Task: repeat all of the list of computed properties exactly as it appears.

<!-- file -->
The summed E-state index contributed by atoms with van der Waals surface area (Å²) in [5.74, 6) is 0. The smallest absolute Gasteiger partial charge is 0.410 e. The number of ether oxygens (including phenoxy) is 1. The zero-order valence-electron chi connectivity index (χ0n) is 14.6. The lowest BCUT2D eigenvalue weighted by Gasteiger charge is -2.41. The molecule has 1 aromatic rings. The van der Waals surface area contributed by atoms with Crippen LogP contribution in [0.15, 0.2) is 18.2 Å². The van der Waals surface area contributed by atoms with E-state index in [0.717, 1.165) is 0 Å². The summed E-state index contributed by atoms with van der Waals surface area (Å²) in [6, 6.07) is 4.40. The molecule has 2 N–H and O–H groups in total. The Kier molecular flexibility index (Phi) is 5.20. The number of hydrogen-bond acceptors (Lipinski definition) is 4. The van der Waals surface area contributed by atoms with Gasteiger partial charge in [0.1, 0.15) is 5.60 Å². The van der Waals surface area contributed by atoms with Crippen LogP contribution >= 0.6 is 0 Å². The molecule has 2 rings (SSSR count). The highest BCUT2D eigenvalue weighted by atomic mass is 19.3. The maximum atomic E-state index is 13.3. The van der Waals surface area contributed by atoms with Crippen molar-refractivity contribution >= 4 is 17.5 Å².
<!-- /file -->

The summed E-state index contributed by atoms with van der Waals surface area (Å²) in [5.74, 6) is 0. The smallest absolute Gasteiger partial charge is 0.410 e. The number of ether oxygens (including phenoxy) is 1. The zero-order valence-electron chi connectivity index (χ0n) is 14.6. The lowest BCUT2D eigenvalue weighted by Gasteiger charge is -2.41. The molecule has 1 aromatic rings. The van der Waals surface area contributed by atoms with Crippen LogP contribution in [0.15, 0.2) is 18.2 Å². The van der Waals surface area contributed by atoms with E-state index in [0.717, 1.165) is 0 Å². The summed E-state index contributed by atoms with van der Waals surface area (Å²) in [6, 6.07) is 4.40. The molecule has 2 N–H and O–H groups in total. The Kier molecular flexibility index (Phi) is 5.20. The number of hydrogen-bond acceptors (Lipinski definition) is 4. The van der Waals surface area contributed by atoms with Gasteiger partial charge in [0.1, 0.15) is 5.60 Å². The van der Waals surface area contributed by atoms with Crippen LogP contribution >= 0.6 is 0 Å². The molecule has 2 rings (SSSR count). The highest BCUT2D eigenvalue weighted by atomic mass is 19.3. The maximum atomic E-state index is 13.3. The van der Waals surface area contributed by atoms with Crippen molar-refractivity contribution >= 4 is 17.5 Å².